The IRS will assume this is income unless you tell them you qualify for an exclusion, which you have to report on Form 982. They may or may not catch it yet, but they will at some point. So you need to figure out a. if you qualify for an exclusion and b. address it on your tax return, most likely by filing an amended return.

  • http://www.Credit.com/ Gerri Detweiler

    Elizabeth – it sounds like the 1099-c is reporting $3236.61 in cancelled debt. The IRS expects you to include that amount in your income unless you can show that you qualify for an exclusion, such as the insolvency exclusion.
    Instructions and the worksheet are in IRS Publication 4681. Other resources you may find helpful include the ZipDebt Insolvency CalculatorDan Pilla’s book How to Eliminate Taxes on Debt Forgiveness .

  • http://www.Credit.com/ Gerri Detweiler

    My understanding is that you must file a tax return along with Form 982 so I assume you have to file the amended return. If you qualify for the exclusion then you don’t add it into your taxable income.

  • http://www.Credit.com/ Gerri Detweiler

    If the loan was in your name then you are legally responsible for it. The divorce decree doesn’t change the agreement with the creditor. So I don’t see how you can pass the 1099-C along to her. But I am not a tax professional so you certainly could try consulting one. If you learn something different, I am sure our readers would be interested in knowing that.

  • http://www.Credit.com/ Gerri Detweiler

    Who knows? As I’ve written in a number of stories, there are all kinds of problems with these forms and given how lenders bungled loans in the mortgage meltdown it’s no surprise these forms contain mistakes as well. If you can’t figure out how to fill out Form 982 get a tax professional who understands these forms to help you. And file a complaint against the lender with the Consumer Financial Protection Bureau or get the Taxpayer Advocate involved.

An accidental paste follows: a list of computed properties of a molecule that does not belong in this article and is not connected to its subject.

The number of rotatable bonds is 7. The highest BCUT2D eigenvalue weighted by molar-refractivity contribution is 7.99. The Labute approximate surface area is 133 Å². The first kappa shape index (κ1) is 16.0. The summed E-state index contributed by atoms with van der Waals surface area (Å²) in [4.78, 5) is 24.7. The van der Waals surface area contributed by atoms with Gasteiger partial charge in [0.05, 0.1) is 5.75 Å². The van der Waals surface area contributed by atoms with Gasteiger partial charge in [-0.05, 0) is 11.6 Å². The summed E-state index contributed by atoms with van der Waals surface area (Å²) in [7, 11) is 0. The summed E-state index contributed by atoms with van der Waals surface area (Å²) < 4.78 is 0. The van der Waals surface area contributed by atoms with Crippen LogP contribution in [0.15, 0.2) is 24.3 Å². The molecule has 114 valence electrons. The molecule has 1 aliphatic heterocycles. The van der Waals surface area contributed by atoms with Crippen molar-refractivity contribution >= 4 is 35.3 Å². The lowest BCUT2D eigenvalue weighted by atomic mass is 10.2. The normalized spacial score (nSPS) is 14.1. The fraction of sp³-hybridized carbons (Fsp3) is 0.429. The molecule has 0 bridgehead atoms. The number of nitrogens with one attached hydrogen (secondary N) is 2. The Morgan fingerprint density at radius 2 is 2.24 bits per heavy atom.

• http://www.Credit.com/ Gerri Detweiler

    You can be sent them (we’ve seen 1099-cs for 20 year old debts!) but that won’t necessarily mean they are correct. This article may be of interest: The Little-Known Form for Avoiding a Big Tax Bill

  • Brian

    I had an investment property that was foreclosed in 2010, The bank has
    not issued a 1099-C and I presume that they will try and collect at some
    point. A current IRS audit of my 2010 filings and the auditor claims
    that I should have put the COD on my 2010 taxes. I didn’t because I
    thought the balance was still debt and it still might be, but the bank has
    made no attempt to collect. The property was mismanaged by a third party property manager, so we was foreclosed without my knowledge. The foreclosed event was recently posted to my credit report only after the IRS started calling the bank. I wasn’t in a position to pay the dept or the taxes, so I just left alone and waited to hear the position of the bank. Still waiting now five (5) years. I understand that some point I would either settle the dept or claim the COD. Can the IRS choose the year if the bank doesn’t file the 1099c or pursue the debt?

    • http://www.Credit.com/ Gerri Detweiler

      The IRS generally doesn’t know about this unless a 1099-c is filed, though in your case it looks like it came up in an audit. Do not assume the IRS auditor is right. Are you working with a tax professional? If not you may at least want to get Dan Pilla’s book on this topic. He’s very knowledgeable about the problems inherent in these forms and ways to reduce taxes owed as a result of them.

  • http://www.Credit.com/ Gerri Detweiler

    Hmmm…interesting. That’s not the IRS position in their official publication. (See IRS publication 4681 which says “The identifiable event may be an actual cancellation of the debt or it may be an event the applicable entity is required, solely for purposes of reporting to the IRS, to treat as a cancellation of debt.”).

    An identifiable event can be triggered after three years of non-payment and no collection activity. If if the state statute of limitations is six years, then it is conceivable that the 1099-c could be issued after three years but the statute of limitations has not yet expired and the creditor may sue the debtor for the balance owed. Having said that, there are some consumer law attorney’s who are challenging these debts when the lender sues, claiming that the issuance of the 1099-C indicates the debt is forgiven.